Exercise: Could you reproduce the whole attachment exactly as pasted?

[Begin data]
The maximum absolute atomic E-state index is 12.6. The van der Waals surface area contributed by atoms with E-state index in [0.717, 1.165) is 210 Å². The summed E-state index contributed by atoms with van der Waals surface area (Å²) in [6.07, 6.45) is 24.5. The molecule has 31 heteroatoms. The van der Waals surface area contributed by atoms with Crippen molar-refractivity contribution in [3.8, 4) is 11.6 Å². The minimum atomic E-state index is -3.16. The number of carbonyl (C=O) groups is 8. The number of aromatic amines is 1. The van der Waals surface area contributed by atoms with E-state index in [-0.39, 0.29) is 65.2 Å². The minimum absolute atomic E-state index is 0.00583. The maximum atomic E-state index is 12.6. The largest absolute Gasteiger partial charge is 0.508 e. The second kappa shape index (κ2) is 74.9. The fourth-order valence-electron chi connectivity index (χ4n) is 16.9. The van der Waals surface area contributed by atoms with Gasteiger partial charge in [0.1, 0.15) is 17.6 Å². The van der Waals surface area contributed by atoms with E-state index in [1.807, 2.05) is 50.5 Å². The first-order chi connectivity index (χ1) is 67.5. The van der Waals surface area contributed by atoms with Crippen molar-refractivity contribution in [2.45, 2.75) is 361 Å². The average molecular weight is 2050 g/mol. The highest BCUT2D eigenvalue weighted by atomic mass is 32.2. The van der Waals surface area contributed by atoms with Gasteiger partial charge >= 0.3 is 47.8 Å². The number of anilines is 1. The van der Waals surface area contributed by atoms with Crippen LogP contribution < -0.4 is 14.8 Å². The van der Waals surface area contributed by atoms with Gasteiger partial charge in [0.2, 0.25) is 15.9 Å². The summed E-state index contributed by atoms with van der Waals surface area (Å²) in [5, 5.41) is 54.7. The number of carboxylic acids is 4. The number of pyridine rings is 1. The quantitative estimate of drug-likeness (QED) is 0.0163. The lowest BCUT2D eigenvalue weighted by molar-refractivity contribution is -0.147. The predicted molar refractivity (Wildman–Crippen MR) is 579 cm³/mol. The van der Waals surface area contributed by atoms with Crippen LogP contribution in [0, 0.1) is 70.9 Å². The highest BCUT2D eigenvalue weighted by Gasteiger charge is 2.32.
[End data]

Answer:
The maximum absolute atomic E-state index is 12.6. The van der Waals surface area contributed by atoms with E-state index in [0.717, 1.165) is 210 Å². The summed E-state index contributed by atoms with van der Waals surface area (Å²) in [6.07, 6.45) is 24.5. The molecule has 31 heteroatoms. The van der Waals surface area contributed by atoms with Crippen molar-refractivity contribution in [3.8, 4) is 11.6 Å². The minimum atomic E-state index is -3.16. The number of carbonyl (C=O) groups is 8. The number of aromatic amines is 1. The van der Waals surface area contributed by atoms with E-state index in [-0.39, 0.29) is 65.2 Å². The minimum absolute atomic E-state index is 0.00583. The maximum atomic E-state index is 12.6. The largest absolute Gasteiger partial charge is 0.508 e. The second kappa shape index (κ2) is 74.9. The fourth-order valence-electron chi connectivity index (χ4n) is 16.9. The van der Waals surface area contributed by atoms with Gasteiger partial charge in [0.1, 0.15) is 17.6 Å². The van der Waals surface area contributed by atoms with E-state index in [1.807, 2.05) is 50.5 Å². The first-order chi connectivity index (χ1) is 67.5. The van der Waals surface area contributed by atoms with Crippen molar-refractivity contribution in [2.45, 2.75) is 361 Å². The average molecular weight is 2050 g/mol. The highest BCUT2D eigenvalue weighted by atomic mass is 32.2. The van der Waals surface area contributed by atoms with Gasteiger partial charge >= 0.3 is 47.8 Å². The number of anilines is 1. The van der Waals surface area contributed by atoms with Crippen LogP contribution < -0.4 is 14.8 Å². The van der Waals surface area contributed by atoms with Gasteiger partial charge in [0.2, 0.25) is 15.9 Å². The summed E-state index contributed by atoms with van der Waals surface area (Å²) in [5, 5.41) is 54.7. The number of carboxylic acids is 4. The number of pyridine rings is 1. The quantitative estimate of drug-likeness (QED) is 0.0163. The lowest BCUT2D eigenvalue weighted by molar-refractivity contribution is -0.147. The predicted molar refractivity (Wildman–Crippen MR) is 579 cm³/mol. The van der Waals surface area contributed by atoms with Crippen LogP contribution in [0, 0.1) is 70.9 Å². The highest BCUT2D eigenvalue weighted by Gasteiger charge is 2.32.